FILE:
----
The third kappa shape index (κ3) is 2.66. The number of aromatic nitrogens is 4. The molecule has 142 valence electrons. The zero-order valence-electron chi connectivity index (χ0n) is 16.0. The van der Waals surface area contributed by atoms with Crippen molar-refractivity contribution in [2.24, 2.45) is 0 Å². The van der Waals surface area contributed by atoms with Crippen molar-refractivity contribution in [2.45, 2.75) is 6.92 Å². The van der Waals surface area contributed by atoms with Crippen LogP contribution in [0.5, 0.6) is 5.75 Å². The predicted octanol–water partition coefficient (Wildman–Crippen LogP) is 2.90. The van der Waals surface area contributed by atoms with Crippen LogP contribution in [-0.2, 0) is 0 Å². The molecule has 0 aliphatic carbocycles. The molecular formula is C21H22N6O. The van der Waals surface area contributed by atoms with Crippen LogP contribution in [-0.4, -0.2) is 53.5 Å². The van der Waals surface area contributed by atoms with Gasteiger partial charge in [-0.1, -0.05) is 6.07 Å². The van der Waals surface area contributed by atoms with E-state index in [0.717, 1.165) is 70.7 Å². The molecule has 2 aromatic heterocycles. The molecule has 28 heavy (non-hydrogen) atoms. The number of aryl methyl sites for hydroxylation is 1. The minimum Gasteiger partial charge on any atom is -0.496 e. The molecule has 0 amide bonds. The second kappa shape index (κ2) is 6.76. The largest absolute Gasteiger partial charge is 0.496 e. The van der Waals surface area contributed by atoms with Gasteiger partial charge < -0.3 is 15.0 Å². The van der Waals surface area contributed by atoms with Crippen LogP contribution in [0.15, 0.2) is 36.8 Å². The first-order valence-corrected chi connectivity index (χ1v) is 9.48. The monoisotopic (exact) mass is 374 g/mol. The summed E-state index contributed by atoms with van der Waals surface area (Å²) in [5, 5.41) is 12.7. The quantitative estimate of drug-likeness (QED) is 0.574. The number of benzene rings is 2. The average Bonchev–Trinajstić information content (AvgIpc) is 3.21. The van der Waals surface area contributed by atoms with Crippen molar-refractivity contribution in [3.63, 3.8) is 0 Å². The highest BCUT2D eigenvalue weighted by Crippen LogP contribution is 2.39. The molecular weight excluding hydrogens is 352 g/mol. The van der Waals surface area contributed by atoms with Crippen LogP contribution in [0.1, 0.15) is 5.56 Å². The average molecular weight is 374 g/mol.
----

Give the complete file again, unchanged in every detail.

The third kappa shape index (κ3) is 2.66. The number of aromatic nitrogens is 4. The molecule has 142 valence electrons. The zero-order valence-electron chi connectivity index (χ0n) is 16.0. The van der Waals surface area contributed by atoms with Crippen molar-refractivity contribution in [2.24, 2.45) is 0 Å². The van der Waals surface area contributed by atoms with Crippen molar-refractivity contribution in [2.45, 2.75) is 6.92 Å². The van der Waals surface area contributed by atoms with Crippen LogP contribution in [0.5, 0.6) is 5.75 Å². The predicted octanol–water partition coefficient (Wildman–Crippen LogP) is 2.90. The van der Waals surface area contributed by atoms with Crippen LogP contribution in [-0.2, 0) is 0 Å². The molecule has 0 aliphatic carbocycles. The molecular formula is C21H22N6O. The van der Waals surface area contributed by atoms with Crippen LogP contribution in [-0.4, -0.2) is 53.5 Å². The van der Waals surface area contributed by atoms with Gasteiger partial charge in [-0.1, -0.05) is 6.07 Å². The van der Waals surface area contributed by atoms with E-state index in [0.717, 1.165) is 70.7 Å². The molecule has 2 aromatic heterocycles. The molecule has 28 heavy (non-hydrogen) atoms. The number of aryl methyl sites for hydroxylation is 1. The minimum Gasteiger partial charge on any atom is -0.496 e. The molecule has 0 amide bonds. The second kappa shape index (κ2) is 6.76. The largest absolute Gasteiger partial charge is 0.496 e. The van der Waals surface area contributed by atoms with Gasteiger partial charge < -0.3 is 15.0 Å². The van der Waals surface area contributed by atoms with Crippen LogP contribution in [0.15, 0.2) is 36.8 Å². The first-order valence-corrected chi connectivity index (χ1v) is 9.48. The monoisotopic (exact) mass is 374 g/mol. The summed E-state index contributed by atoms with van der Waals surface area (Å²) in [5, 5.41) is 12.7. The quantitative estimate of drug-likeness (QED) is 0.574. The number of benzene rings is 2. The average Bonchev–Trinajstić information content (AvgIpc) is 3.21. The van der Waals surface area contributed by atoms with Crippen molar-refractivity contribution in [3.63, 3.8) is 0 Å². The highest BCUT2D eigenvalue weighted by Crippen LogP contribution is 2.39. The molecular weight excluding hydrogens is 352 g/mol. The van der Waals surface area contributed by atoms with Crippen LogP contribution in [0.1, 0.15) is 5.56 Å². The average molecular weight is 374 g/mol.